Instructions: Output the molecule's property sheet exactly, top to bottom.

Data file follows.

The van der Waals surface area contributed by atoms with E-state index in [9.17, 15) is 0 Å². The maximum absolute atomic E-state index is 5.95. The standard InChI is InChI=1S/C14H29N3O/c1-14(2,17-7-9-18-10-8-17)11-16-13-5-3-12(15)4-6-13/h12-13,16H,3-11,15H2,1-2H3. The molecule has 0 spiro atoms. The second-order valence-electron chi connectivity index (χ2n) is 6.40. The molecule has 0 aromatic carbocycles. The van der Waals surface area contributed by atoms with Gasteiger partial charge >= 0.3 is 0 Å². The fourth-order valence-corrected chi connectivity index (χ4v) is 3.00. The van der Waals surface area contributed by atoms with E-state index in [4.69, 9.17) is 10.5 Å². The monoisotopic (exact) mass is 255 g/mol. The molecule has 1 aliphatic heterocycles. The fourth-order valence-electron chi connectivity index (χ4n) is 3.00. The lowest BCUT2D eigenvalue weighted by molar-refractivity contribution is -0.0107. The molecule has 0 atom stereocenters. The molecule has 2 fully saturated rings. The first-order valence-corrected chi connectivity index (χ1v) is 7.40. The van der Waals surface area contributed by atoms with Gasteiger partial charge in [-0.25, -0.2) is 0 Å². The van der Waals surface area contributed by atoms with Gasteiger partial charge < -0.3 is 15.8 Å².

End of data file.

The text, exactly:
The van der Waals surface area contributed by atoms with E-state index in [9.17, 15) is 0 Å². The maximum absolute atomic E-state index is 5.95. The standard InChI is InChI=1S/C14H29N3O/c1-14(2,17-7-9-18-10-8-17)11-16-13-5-3-12(15)4-6-13/h12-13,16H,3-11,15H2,1-2H3. The molecule has 0 spiro atoms. The second-order valence-electron chi connectivity index (χ2n) is 6.40. The molecule has 0 aromatic carbocycles. The van der Waals surface area contributed by atoms with Gasteiger partial charge >= 0.3 is 0 Å². The fourth-order valence-corrected chi connectivity index (χ4v) is 3.00. The van der Waals surface area contributed by atoms with E-state index in [4.69, 9.17) is 10.5 Å². The monoisotopic (exact) mass is 255 g/mol. The molecule has 1 aliphatic heterocycles. The fourth-order valence-electron chi connectivity index (χ4n) is 3.00. The lowest BCUT2D eigenvalue weighted by molar-refractivity contribution is -0.0107. The molecule has 0 atom stereocenters. The molecule has 2 fully saturated rings. The first-order valence-corrected chi connectivity index (χ1v) is 7.40. The van der Waals surface area contributed by atoms with Gasteiger partial charge in [-0.25, -0.2) is 0 Å². The van der Waals surface area contributed by atoms with Gasteiger partial charge < -0.3 is 15.8 Å².